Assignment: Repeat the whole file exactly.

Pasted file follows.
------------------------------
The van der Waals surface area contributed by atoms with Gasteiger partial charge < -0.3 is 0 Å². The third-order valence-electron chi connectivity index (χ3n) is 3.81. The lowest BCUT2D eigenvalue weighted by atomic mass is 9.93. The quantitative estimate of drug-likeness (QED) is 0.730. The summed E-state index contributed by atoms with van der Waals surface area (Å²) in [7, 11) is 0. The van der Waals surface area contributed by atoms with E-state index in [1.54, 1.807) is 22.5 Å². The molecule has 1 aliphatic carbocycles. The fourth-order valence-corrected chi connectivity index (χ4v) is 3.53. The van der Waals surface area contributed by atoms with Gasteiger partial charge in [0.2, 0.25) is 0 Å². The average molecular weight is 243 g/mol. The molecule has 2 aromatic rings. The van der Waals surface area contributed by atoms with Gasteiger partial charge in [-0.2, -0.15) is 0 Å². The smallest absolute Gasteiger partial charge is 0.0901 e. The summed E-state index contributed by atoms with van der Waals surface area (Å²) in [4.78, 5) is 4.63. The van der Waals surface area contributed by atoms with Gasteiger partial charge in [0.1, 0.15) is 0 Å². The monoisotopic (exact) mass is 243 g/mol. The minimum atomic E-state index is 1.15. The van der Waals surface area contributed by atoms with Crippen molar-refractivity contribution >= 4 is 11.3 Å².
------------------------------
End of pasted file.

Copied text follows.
The van der Waals surface area contributed by atoms with Gasteiger partial charge < -0.3 is 0 Å². The third-order valence-electron chi connectivity index (χ3n) is 3.81. The lowest BCUT2D eigenvalue weighted by atomic mass is 9.93. The quantitative estimate of drug-likeness (QED) is 0.730. The summed E-state index contributed by atoms with van der Waals surface area (Å²) in [7, 11) is 0. The van der Waals surface area contributed by atoms with E-state index in [1.54, 1.807) is 22.5 Å². The molecule has 1 aliphatic carbocycles. The fourth-order valence-corrected chi connectivity index (χ4v) is 3.53. The van der Waals surface area contributed by atoms with Gasteiger partial charge in [0.2, 0.25) is 0 Å². The average molecular weight is 243 g/mol. The molecule has 2 aromatic rings. The van der Waals surface area contributed by atoms with Gasteiger partial charge in [-0.2, -0.15) is 0 Å². The smallest absolute Gasteiger partial charge is 0.0901 e. The summed E-state index contributed by atoms with van der Waals surface area (Å²) in [4.78, 5) is 4.63. The van der Waals surface area contributed by atoms with Gasteiger partial charge in [0.1, 0.15) is 0 Å². The monoisotopic (exact) mass is 243 g/mol. The minimum atomic E-state index is 1.15. The van der Waals surface area contributed by atoms with Crippen molar-refractivity contribution >= 4 is 11.3 Å².